This book presents four bridges connecting work in virtue epistemology and work in philosophy of science (broadly construed) that may serve as catalysts for the further development of naturalized virtue epistemology. These bridges are: empirically informed theories of epistemic virtue; virtue theoretic solutions to under determination; epistemic virtues in the history of science; and the value of understanding.
Virtue epistemology has opened many new areas of inquiry in contemporary epistemology including: epistemic agency, the role of motivations and emotions in epistemology, the nature of abilities, skills and competences, wisdom and curiosity.
Value driven epistemic inquiry has become quite complex and there is a need for a responsible and rigorous process of constructing naturalized theories of epistemic virtue. This volume makes the involvement of the sciences more explicit and looks at the empirical aspect of virtue epistemology.
Concerns about virtue epistemology are considered in the essays contained here, including the question: can any virtue epistemology meet both the normativity constraint and the empirical constraint? The volume suggests that these worries should not be seen as impediments but rather as useful constraints and desiderata to guide the construction of naturalized theories of epistemic virtue.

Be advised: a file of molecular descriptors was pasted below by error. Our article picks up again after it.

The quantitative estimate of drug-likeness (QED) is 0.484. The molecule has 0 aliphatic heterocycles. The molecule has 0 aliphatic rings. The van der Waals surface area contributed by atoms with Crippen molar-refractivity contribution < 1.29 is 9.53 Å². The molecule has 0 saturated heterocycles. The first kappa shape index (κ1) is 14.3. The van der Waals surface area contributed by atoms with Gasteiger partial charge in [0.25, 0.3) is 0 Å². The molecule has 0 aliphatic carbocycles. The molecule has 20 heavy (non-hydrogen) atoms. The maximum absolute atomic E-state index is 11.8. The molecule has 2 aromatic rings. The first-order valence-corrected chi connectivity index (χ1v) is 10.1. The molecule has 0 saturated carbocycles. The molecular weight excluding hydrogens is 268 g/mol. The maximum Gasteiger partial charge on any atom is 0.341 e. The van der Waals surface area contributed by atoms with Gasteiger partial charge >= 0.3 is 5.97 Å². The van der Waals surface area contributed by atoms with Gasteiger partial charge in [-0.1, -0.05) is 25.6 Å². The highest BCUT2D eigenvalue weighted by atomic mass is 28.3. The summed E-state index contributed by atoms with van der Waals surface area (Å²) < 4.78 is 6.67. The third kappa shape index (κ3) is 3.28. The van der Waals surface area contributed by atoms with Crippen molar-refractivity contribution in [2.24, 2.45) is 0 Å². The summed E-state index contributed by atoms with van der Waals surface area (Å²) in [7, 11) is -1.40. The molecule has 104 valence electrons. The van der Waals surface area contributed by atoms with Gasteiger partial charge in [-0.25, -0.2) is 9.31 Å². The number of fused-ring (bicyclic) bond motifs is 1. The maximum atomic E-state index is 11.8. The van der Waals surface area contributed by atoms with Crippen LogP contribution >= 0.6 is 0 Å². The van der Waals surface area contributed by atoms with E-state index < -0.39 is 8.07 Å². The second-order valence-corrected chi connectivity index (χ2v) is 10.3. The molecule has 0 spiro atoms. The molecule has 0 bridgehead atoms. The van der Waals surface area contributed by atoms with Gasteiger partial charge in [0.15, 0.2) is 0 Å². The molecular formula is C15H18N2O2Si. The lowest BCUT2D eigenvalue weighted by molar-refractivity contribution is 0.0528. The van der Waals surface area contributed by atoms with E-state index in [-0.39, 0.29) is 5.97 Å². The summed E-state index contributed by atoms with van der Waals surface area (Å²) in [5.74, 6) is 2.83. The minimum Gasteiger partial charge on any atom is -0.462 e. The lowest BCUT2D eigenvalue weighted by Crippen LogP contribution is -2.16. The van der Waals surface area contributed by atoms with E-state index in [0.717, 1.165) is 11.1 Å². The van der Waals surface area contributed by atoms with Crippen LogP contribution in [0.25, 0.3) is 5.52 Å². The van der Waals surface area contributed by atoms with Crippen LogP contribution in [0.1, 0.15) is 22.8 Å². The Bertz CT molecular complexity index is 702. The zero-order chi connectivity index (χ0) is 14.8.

Table of Content
Chapter 1. Introduction: Virtue epistemology meets philosophy of science; Abrol Fairweather.- Part I. Epistemic Virtue, Cognitive Science & Situationism.- Chapter 2. The Function of Perception; Peter Graham.- Chapter 3.Metacognition and Intellectual Virtue; Chris Lepock.- Chapter 4. Daring to Believe: Epistemic Agency and Reflective Knowledge in Virtue Epistemology; Fernando Broncano.- Chapter 5. Success, Minimal Agency and Epistemic Virtue; Carlos Montemayor.- Chapter 6. Toward a Eudaimonistic Virtue Epistemology; Berit Brogaard.- Chapter 7. The Situationist Challenge to Reliabilism About Inference; Mark Alfano.- Chapter 8. Inferential Virtues and Common Epistemic Goods; Abrol Fairweather & Carlos Montemayor.- Part II. Epistemic Virtue and Formal Epistemology.- Chapter 9. Curiosity, Belief and Acquaintance; Ilhan Inan.- Chapter 10. Epistemic Values and Disinformation; Don Fallis.- Chapter 11. Defeasibility without inductivism; Juan Comasana.- Part III. Virtues of Theories and Virtues of Theorists.- Chapter 12. Acting to know; Adam Morton.- Chapter 13. Is there a place for epistemic virtues in theory choice; Milena Ivanova.- Chapter 14. “Bridging A Fault Line: On underdetermination and the ampliative adequacy of competing theories”; Guy Axtell.- Chapter 15. Epistemic virtues and the success of science; Dana Tulodziecki.- Chapter 16. Experimental Virtue: Perceptual Responsiveness and the Praxis of Scientific Observation; Shannon Vallor.- Chapter 17. A Matter of Phronesis: Experiment and Virtue in Physics, a Case Study; Marilena di Buchianno.- Part IV. Understanding, Explanation and Epistemic Virtue.- Chapter 18. Knowledge and Understanding; Duncan Pritchard.- Chapter 19. Understanding As Knowledge of Causes; Stephen Grimm.- Chapter 20. Knowledge, Understanding and Virtue; Christoph Kelp.